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Death before dismount? : mechanization, force employment, and counterinsurgency outcomes in Iraq

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dc.contributor.advisor Roger D. Petersen. en_US
dc.contributor.author Moyer, Raphael (Raphael E.) en_US
dc.contributor.other Massachusetts Institute of Technology. Dept. of Political Science. en_US
dc.coverage.spatial a-iq--- en_US
dc.date.accessioned 2011-06-20T13:46:02Z
dc.date.available 2011-06-20T13:46:02Z
dc.date.copyright 2011 en_US
dc.date.issued 2011 en_US
dc.identifier.uri http://hdl.handle.net/1721.1/64491
dc.description Thesis (S.M.)--Massachusetts Institute of Technology, Dept. of Political Science, 2011. en_US
dc.description This electronic version was submitted by the student author. The certified thesis is available in the Institute Archives and Special Collections. en_US
dc.description Cataloged from student submitted PDF version of thesis. en_US
dc.description Includes bibliographical references (p. 100-105). en_US
dc.description.abstract Recent research suggests that heavily mechanized armies perform worse in counterinsurgency campaigns than those that use fewer vehicles. The U.S. military's 2007 operations in Iraq, however, present an empirical quandary for the mechanization hypothesis: a vehicle-heavy army proved able to suppress an insurgency, allowing Iraqi leaders to work towards a long-term political solution. This paper argues that force employment, not mechanization, drives counterinsurgency outcomes-what matters is not that armies have many vehicles or soldiers, but how they choose to use them. When heavily mechanized forces change their tactics and doctrine to line up with counterinsurgency principles, shifting from an enemy-centric to a population-centric approach, outcomes dramatically improve while military-wide mechanization levels remain constant. Using an original dataset, this paper conducts a large-n regression analysis of the impacts of mechanization at the provincial level in Iraq, and finds little support for the mechanization hypothesis. A subsequent comparative case study, of the heavily mechanized 3rd Armored Cavalry Regiment's operations in Tall Afar and the light infantry 82nd Airborne Division's operations in Fallujah, indicate that force employment rather than mechanization is a key indicator of counterinsurgency outcomes. The finding has important implications for force structure policy, as it indicates that mechanized forces can indeed conduct successful counterinsurgency campaigns. en_US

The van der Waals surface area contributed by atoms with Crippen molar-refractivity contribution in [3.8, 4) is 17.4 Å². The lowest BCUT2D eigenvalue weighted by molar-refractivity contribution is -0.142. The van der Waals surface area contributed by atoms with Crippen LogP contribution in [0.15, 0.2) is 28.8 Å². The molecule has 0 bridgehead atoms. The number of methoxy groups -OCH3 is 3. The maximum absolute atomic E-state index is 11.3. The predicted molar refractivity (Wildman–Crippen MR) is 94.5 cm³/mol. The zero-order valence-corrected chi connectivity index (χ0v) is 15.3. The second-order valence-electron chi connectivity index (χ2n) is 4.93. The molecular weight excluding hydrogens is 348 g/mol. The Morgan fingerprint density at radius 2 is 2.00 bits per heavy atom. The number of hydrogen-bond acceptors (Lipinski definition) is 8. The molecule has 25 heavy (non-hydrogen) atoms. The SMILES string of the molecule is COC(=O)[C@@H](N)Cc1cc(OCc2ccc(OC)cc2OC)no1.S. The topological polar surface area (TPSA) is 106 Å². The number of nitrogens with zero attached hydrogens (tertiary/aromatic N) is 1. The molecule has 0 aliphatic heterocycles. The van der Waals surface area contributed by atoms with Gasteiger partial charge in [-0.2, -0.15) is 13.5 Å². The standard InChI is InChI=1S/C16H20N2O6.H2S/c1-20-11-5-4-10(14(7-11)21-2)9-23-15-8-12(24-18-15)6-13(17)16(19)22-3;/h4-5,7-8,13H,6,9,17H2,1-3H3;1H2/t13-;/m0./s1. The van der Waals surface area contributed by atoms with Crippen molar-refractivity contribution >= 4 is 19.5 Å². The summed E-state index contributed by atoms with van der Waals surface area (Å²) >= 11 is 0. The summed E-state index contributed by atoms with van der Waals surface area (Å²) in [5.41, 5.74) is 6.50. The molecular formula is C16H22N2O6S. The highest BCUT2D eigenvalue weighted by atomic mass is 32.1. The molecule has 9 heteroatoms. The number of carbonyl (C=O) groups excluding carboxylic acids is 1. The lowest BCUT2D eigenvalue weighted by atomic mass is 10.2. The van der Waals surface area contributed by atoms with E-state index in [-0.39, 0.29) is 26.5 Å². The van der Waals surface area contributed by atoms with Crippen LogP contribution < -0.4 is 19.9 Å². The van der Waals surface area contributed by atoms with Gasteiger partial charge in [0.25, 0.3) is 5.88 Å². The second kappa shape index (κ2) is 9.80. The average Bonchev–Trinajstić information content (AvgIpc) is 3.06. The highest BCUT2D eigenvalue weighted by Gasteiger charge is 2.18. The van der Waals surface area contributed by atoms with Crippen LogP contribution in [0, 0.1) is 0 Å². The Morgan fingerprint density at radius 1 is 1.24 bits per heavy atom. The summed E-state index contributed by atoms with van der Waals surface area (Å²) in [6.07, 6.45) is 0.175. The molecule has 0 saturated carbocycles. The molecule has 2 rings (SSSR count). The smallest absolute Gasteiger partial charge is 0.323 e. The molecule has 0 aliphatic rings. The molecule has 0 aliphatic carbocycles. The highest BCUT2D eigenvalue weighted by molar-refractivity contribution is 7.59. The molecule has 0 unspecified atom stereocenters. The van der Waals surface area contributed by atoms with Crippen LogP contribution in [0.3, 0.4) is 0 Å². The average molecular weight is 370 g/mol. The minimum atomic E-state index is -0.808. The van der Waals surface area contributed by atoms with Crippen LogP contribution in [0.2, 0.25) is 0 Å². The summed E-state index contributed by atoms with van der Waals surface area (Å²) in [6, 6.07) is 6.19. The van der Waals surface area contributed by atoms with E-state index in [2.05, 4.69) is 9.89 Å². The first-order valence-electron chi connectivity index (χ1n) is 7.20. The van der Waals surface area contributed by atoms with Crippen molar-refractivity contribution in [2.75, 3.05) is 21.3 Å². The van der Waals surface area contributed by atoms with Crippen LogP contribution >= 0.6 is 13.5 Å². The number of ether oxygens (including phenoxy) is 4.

dc.description.statementofresponsibility by Raphael E. Moyer. en_US
dc.format.extent 105 p. en_US
dc.language.iso eng en_US
dc.publisher Massachusetts Institute of Technology en_US
dc.rights M.I.T. theses are protected by copyright. They may be viewed from this source for any purpose, but reproduction or distribution in any format is prohibited without written permission. See provided URL for inquiries about permission. en_US
dc.rights.uri http://dspace.mit.edu/handle/1721.1/7582 en_US
dc.subject Political Science. en_US
dc.title Death before dismount? : mechanization, force employment, and counterinsurgency outcomes in Iraq en_US
dc.type Thesis en_US
dc.description.degree S.M. en_US
dc.contributor.department Massachusetts Institute of Technology. Dept. of Political Science. en_US
dc.identifier.oclc 727242822 en_US


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